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Saturday, 21 February 2015

St Martin-in-the-Fields and St Stephen Walbrook

Next week I will begin the latest phase of my ordained ministry as Priest for Partnership Development with St Martin-in-the-Fields and St Stephen Walbrook. Here is some brief background on the significant histories of both churches:

For over a thousand years a place of worship has been at St Stephen Walbrook in the City of London and Sir Christopher Wren’s masterpiece, the present church, is the fourth to have stood on this site. At the time of its building the great dome was unique in England and it was from this church that Wren developed his plans for St Paul’s Cathedral

Here Sir John Vanbrugh is buried and many distinguished men of letters and of the arts have graced the life of this place. John Dunstable the composer and past merchants and Lord Mayors have been a part its life. There is a plaque to the Revd Robert Stuart De Courcey Laffan, who with Baron Pierre de Coubertin revived the Olympic Games in 1890. 

Bombed in the Second World War and restored to its present magnificent state in 1981, twentieth century artists and craftsmen have adorned its interior. Henry Moore’s travertine marble altar now stands at the centre under Wren’s dome surrounded by dazzling kneelers by Patrick Heron

With an almost perfect acoustic for choral singing and a renowned organ famed for its regular recitals on Fridays at 12.30pm for City workers, St Stephen stands witness next to the Lord Mayor’s residence and at the heart of the City it was built to serve. 

A previous Rector, Dr Chad Varah, founded the Samaritans here. On Thursdays the community gathers for a Sung Eucharist at 12.45pm with mass settings designed to blend with its traditional liturgy and architectural environment. St Stephen is the home of the London Internet Church and its ministry of prayer and praise.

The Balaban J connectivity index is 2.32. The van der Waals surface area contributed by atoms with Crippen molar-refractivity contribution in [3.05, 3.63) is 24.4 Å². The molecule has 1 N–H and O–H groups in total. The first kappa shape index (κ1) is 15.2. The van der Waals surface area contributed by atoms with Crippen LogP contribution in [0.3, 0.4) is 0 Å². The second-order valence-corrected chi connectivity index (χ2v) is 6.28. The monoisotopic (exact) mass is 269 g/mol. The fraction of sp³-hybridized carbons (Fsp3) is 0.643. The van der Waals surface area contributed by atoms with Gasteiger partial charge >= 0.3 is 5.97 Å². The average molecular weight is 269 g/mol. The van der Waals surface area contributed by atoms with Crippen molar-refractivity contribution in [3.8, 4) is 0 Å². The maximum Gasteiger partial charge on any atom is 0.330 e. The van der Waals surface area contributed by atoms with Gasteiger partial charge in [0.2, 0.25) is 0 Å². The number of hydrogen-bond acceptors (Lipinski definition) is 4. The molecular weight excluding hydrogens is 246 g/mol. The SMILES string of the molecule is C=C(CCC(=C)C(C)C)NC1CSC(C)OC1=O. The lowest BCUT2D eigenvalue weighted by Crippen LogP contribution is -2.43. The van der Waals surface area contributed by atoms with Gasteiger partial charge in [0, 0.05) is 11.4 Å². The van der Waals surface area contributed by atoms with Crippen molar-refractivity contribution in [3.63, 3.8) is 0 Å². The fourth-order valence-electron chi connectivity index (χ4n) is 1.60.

St Martin-in-the-Fields is a landmark. Its fine architecture and prominent location place it at the heart of the nation. Its work has valued historic tradition, but St Martin’s has always been innovative in response to changing needs. From London’s first free lending library to the first religious broadcast, St Martin’s has broken new ground in defining what it means to be a church. 

The example of St Martin was followed by Dick Sheppard, Vicar of St Martin’s during World War I, who gave refuge to soldiers on their way to France. He saw St Martin’s as ‘the church of the ever open door’. The doors have remained open ever since.

St Martin’s fight against homelessness was formalised with the foundation of the Social Service Unit in 1948. The work continues today through The Connection at St Martin’s, which cares for around 7,500 individuals each year.

Changing needs in society were again evident in the 1960s. St Martin’s was concerned for the welfare of new arrivals in the emerging Chinatown and welcomed a Chinese congregation. Today, the Ho Ming Wah Chinese People’s Day Centre provides vital services for the Chinese community in London.

Throughout the 20th century, St Martin’s has also looked beyond its own doors and played an active role in wider social, humanitarian and international issues. Architecturally, spiritually, culturally and socially, St Martin’s has helped to form the world around it:

Vivaldi - 'Winter' from Four Seasons.

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